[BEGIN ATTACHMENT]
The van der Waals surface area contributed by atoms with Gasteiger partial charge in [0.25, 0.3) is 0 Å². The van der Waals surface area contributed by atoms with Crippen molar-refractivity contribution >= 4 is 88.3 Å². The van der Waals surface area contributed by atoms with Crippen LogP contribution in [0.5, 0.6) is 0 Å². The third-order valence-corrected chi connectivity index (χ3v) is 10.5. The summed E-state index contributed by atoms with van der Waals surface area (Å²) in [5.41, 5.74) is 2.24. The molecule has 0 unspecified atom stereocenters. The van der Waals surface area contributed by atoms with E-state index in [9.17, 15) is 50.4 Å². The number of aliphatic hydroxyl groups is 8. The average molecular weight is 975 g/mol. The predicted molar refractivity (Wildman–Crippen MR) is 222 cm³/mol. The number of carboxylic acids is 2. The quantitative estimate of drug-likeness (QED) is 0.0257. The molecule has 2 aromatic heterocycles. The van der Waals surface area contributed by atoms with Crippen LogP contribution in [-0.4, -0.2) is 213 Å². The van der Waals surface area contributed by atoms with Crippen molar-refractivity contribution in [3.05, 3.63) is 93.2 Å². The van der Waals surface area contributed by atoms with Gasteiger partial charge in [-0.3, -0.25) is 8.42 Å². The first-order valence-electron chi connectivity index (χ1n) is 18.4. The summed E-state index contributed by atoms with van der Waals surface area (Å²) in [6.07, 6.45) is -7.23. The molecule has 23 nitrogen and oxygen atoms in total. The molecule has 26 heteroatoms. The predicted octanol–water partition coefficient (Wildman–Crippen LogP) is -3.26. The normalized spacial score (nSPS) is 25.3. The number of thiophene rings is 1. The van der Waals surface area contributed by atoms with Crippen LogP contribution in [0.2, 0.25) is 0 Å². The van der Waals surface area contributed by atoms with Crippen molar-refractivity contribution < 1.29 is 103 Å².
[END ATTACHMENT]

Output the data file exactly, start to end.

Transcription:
The van der Waals surface area contributed by atoms with Gasteiger partial charge in [0.25, 0.3) is 0 Å². The van der Waals surface area contributed by atoms with Crippen molar-refractivity contribution >= 4 is 88.3 Å². The van der Waals surface area contributed by atoms with Crippen LogP contribution in [0.5, 0.6) is 0 Å². The third-order valence-corrected chi connectivity index (χ3v) is 10.5. The summed E-state index contributed by atoms with van der Waals surface area (Å²) in [5.41, 5.74) is 2.24. The molecule has 0 unspecified atom stereocenters. The van der Waals surface area contributed by atoms with E-state index in [9.17, 15) is 50.4 Å². The number of aliphatic hydroxyl groups is 8. The average molecular weight is 975 g/mol. The predicted molar refractivity (Wildman–Crippen MR) is 222 cm³/mol. The number of carboxylic acids is 2. The quantitative estimate of drug-likeness (QED) is 0.0257. The molecule has 2 aromatic heterocycles. The van der Waals surface area contributed by atoms with Crippen LogP contribution in [-0.4, -0.2) is 213 Å². The van der Waals surface area contributed by atoms with Crippen molar-refractivity contribution in [3.05, 3.63) is 93.2 Å². The van der Waals surface area contributed by atoms with Gasteiger partial charge in [-0.3, -0.25) is 8.42 Å². The first-order valence-electron chi connectivity index (χ1n) is 18.4. The summed E-state index contributed by atoms with van der Waals surface area (Å²) in [6.07, 6.45) is -7.23. The molecule has 23 nitrogen and oxygen atoms in total. The molecule has 26 heteroatoms. The predicted octanol–water partition coefficient (Wildman–Crippen LogP) is -3.26. The normalized spacial score (nSPS) is 25.3. The number of thiophene rings is 1. The van der Waals surface area contributed by atoms with Crippen LogP contribution in [0.2, 0.25) is 0 Å². The van der Waals surface area contributed by atoms with Crippen molar-refractivity contribution < 1.29 is 103 Å².